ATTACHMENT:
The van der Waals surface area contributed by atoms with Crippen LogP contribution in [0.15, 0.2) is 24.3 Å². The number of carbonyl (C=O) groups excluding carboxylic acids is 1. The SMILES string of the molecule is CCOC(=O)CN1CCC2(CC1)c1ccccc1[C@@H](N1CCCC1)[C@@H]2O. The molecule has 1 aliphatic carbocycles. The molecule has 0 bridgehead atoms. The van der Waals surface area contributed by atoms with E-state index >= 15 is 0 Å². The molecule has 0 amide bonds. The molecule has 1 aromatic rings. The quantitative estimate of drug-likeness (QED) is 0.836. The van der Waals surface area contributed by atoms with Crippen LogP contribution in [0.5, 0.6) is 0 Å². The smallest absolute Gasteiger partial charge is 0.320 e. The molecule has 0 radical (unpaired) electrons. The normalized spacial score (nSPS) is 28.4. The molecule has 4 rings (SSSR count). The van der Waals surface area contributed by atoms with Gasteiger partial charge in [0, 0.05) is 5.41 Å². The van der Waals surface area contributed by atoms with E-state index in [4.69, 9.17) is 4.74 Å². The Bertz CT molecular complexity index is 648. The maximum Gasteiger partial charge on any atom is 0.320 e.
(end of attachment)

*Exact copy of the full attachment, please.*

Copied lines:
The van der Waals surface area contributed by atoms with Crippen LogP contribution in [0.15, 0.2) is 24.3 Å². The number of carbonyl (C=O) groups excluding carboxylic acids is 1. The SMILES string of the molecule is CCOC(=O)CN1CCC2(CC1)c1ccccc1[C@@H](N1CCCC1)[C@@H]2O. The molecule has 1 aliphatic carbocycles. The molecule has 0 bridgehead atoms. The van der Waals surface area contributed by atoms with E-state index >= 15 is 0 Å². The molecule has 0 amide bonds. The molecule has 1 aromatic rings. The quantitative estimate of drug-likeness (QED) is 0.836. The van der Waals surface area contributed by atoms with Crippen LogP contribution in [0.5, 0.6) is 0 Å². The smallest absolute Gasteiger partial charge is 0.320 e. The molecule has 0 radical (unpaired) electrons. The normalized spacial score (nSPS) is 28.4. The molecule has 4 rings (SSSR count). The van der Waals surface area contributed by atoms with Gasteiger partial charge in [0, 0.05) is 5.41 Å². The van der Waals surface area contributed by atoms with E-state index in [4.69, 9.17) is 4.74 Å². The Bertz CT molecular complexity index is 648. The maximum Gasteiger partial charge on any atom is 0.320 e.